A Low Level call control scripts transplant that logic to the API language, giving the user full control over signaling. This necessarily leads to more complex API scripts but it gives the user complete control over the state machine.
A sample Java/Python Client script (Isup_PlaceCall.zip) can be downloaded here.
Test Setup for Gateway Testing
As depicted in the figure, complete Gateway testing can be performed through MAPS™ CLI environment.
As shown in the Call Flow diagram below,
- MAPS™ SIP Server and MAPS™ CAS Server are connected through Gateway. Both MAPS™ SIP and MAPS™ CAS servers are controlled via single TCL Client.
- TCL Client instructs SIP server to initiate the call and CAS server to wait for incoming call by detecting Station Ringing.
- MAPS™ SIP server initiates the call by sending INVITE message. MAPS™ CAS server on receipt of the incoming call, responds with a Wink on T1/E1 line to Gateway.
- Once call gets connected, client will instruct both the servers to start generation and reception of Traffic.
- After conversation, client instructs server to terminate call by sending appropriate signaling
The call flow depicts the messages exchanged between MAPS™ SIP to MAPS™ CAS via Gateway, thus testing the Gateway (Device-under-Test)
A Typical MAPS™ CAS Test System
As depicted in the figure below, MAPS™ CAS CLI test system consists of the following:
- TCL user communicating over TCP/IP
- MAPS™ Client IFC, MAPS™ CAS CLI Server, T1 Software (including Windows® Client Server software) and a Dual T1 Card
- Analog Hardware with FXO Cards
- A patch panel for RJ-11 connections to the outside world
A Typical MAPS™ SIP Test System
As depicted in the figure below, MAPS™ SIP CLI test system consists of the following -
- TCL user communicating over TCP/IP
- MAPS™ Client IFC, and MAPS™ SIP CLI Server
Voice Quality Testing
MAPS RTP Core offers integrated, packet-based Voice Quality analysis with the optional licenses. The following screen depicts the Voice Quality statistics performed using python client. (Note that Voice Quality analysis feature is also available in the GUI).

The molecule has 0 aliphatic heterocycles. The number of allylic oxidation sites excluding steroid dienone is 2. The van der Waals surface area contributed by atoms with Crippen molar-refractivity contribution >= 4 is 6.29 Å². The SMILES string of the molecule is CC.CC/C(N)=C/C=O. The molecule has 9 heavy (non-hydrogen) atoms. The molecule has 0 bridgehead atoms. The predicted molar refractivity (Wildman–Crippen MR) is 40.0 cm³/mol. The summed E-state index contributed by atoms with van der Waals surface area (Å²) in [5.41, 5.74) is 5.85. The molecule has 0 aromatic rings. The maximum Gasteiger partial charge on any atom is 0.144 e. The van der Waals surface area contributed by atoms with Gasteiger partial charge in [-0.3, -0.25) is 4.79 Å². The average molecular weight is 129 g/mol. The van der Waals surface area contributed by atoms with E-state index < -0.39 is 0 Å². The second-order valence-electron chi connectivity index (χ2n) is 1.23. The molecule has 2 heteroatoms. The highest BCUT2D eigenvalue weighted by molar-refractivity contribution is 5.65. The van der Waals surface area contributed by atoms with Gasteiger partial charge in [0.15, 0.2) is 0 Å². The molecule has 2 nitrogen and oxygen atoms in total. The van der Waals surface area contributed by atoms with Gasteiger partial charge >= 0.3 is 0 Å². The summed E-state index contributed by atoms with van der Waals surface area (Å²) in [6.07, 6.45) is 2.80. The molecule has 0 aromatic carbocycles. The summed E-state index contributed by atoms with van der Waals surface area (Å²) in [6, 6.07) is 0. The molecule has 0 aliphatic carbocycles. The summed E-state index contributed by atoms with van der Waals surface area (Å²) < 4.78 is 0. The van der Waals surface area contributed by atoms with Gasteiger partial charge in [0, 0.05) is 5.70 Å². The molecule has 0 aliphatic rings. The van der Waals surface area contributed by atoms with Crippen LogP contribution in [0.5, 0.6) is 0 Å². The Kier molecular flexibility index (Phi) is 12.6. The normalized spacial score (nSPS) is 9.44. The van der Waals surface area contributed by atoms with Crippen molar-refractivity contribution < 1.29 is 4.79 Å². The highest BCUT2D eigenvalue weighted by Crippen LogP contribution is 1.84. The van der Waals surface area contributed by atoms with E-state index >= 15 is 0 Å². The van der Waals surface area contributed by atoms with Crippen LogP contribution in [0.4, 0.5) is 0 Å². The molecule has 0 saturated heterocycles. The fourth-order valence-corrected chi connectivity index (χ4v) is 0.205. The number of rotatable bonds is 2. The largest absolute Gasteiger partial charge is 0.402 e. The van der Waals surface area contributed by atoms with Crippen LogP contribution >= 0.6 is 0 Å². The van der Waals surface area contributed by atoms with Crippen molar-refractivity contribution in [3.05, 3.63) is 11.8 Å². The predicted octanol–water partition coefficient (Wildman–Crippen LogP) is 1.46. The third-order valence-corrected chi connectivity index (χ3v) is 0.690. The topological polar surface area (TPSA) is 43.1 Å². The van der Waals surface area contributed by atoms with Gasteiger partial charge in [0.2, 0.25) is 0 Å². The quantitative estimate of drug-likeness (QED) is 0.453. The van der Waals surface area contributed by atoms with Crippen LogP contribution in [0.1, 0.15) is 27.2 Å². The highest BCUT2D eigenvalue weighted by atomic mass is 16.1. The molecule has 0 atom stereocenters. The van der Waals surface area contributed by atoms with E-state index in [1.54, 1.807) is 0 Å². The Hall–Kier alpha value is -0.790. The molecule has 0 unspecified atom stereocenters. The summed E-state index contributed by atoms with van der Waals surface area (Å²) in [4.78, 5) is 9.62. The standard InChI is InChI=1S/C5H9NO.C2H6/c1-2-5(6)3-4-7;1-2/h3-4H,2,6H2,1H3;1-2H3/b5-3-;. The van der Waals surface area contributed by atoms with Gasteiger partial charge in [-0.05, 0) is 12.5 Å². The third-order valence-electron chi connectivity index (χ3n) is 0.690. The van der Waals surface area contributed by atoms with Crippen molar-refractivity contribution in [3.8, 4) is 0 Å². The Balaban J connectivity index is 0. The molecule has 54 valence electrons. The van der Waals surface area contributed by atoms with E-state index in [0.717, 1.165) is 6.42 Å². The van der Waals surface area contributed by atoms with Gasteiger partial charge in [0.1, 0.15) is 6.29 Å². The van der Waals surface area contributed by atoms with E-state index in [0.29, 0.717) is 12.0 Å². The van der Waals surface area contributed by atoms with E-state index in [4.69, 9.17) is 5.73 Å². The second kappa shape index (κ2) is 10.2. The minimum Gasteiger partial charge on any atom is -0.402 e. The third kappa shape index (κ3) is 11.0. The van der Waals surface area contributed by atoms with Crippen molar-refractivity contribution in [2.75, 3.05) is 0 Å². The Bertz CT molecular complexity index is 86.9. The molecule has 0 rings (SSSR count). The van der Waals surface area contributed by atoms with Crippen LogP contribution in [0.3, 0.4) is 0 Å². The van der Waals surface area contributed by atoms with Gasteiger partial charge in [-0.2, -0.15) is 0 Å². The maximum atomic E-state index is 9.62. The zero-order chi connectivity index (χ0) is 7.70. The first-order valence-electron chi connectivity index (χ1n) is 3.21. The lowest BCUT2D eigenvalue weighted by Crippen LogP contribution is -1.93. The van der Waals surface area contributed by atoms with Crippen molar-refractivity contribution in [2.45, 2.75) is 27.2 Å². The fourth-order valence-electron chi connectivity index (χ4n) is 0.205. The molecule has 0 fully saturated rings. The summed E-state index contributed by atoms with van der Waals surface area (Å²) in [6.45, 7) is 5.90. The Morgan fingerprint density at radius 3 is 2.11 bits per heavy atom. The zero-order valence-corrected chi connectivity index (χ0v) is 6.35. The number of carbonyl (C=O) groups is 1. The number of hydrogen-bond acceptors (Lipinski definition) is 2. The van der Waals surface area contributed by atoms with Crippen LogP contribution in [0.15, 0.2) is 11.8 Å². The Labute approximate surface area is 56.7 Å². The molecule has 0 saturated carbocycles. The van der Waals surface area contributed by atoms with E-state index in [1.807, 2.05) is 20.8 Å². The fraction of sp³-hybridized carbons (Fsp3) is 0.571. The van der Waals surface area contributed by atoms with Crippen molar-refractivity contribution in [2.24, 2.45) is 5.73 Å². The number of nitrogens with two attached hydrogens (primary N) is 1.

The MAPS API is also now fully integrated with GL’s VQT software which delivers PESQ/POLQA scores (i.e. waveform analysis, rather than packet analysis).
Working Principle of MAPS™ CLI
Shown below is the working principle of the MAP™ CLI Test System.
- Client user (Python, Java, TCL, and others) run client scripts which executes the command that instructs the MAPS™ CLI Server.
- MAPS™ Client interface interprets the User Events from Client user to MAPS™ CLI Server and vice versa.
- MAPS™ CLI Server runs the CLI script which emulates the state machine to place/answer the call or send/receive traffic.
- In case of T1 E1 Protocols, MAPS™ CLI Server additionally interacts with the T1 E1 WCS server to perform the requested task. The reports are generated for the event performed and is sent back to Client user .
MAPS™ CLI Working Principle
MAPS CLI system includes three functional modules, which interact with each other to perform as a single entity:
- Client Environment – client environment acts as a user interface. It can be any scripting tool (automation tool) like Python, Java, TCL, and others, which provides simple scripting language with programming facilities such as looping/procedures/variables/For and While loops, making task execution simpler.
The Client script contains built-in commands which instruct MAPS™ CLI Server to Start/Stop Testbed, Start/Stop Scripts, Apply User Events, Apply Global Variables, Load Profiles, Passing values to the variables, and similarly others.
- MAPS Client IFC - MAPS™ Command Line Interface (CLI) includes MapsClientIfc.dll file, a packaged library that enables communication with the MAPS™ Server from a Client environment. The advantage of such communication enables user to control MAPS™ by sending commands and receiving responses. In other words, it acts as an interface between MAPS™ CLI Server and its client Python, Java, TLC and other application.
- It interprets the client commands and forms the appropriate command as understood by MAPS™ CLI Server and vice versa. MAPS Client IFC dll processes commands received from client and sends to MAPS™ Server, and similarly, responses sent from Server are passed to client.
- It also stores the MAPS™ CLI Server responses into Script Information stored in a variable which are accessed by the client.
- Client can fetch the reports using get command
- MAPS™ CLI Server – is an executable which inherits all features of MAPS™ GUI. MAPS™ CLI Server is a script based frame work which emulates/simulates the entity using proprietary MAPS™ scripts. The CLI Server scripts includes a list of instructions to achieve complete protocol State Machine or any simple call scenarios as per the test requirement.
Please Note: The XX in the Item No. refers to the hardware platform, listed at the bottom of the Buyer's Guide, which the software will be running on. Therefore, XX can either be ETA or EEA (Octal/Quad Boards), PTA or PEA (tProbe Units), UTA or UEA (USB Units), HUT or HUE (Universal Cards), and HDT or HDE (HD cards) depending upon the hardware.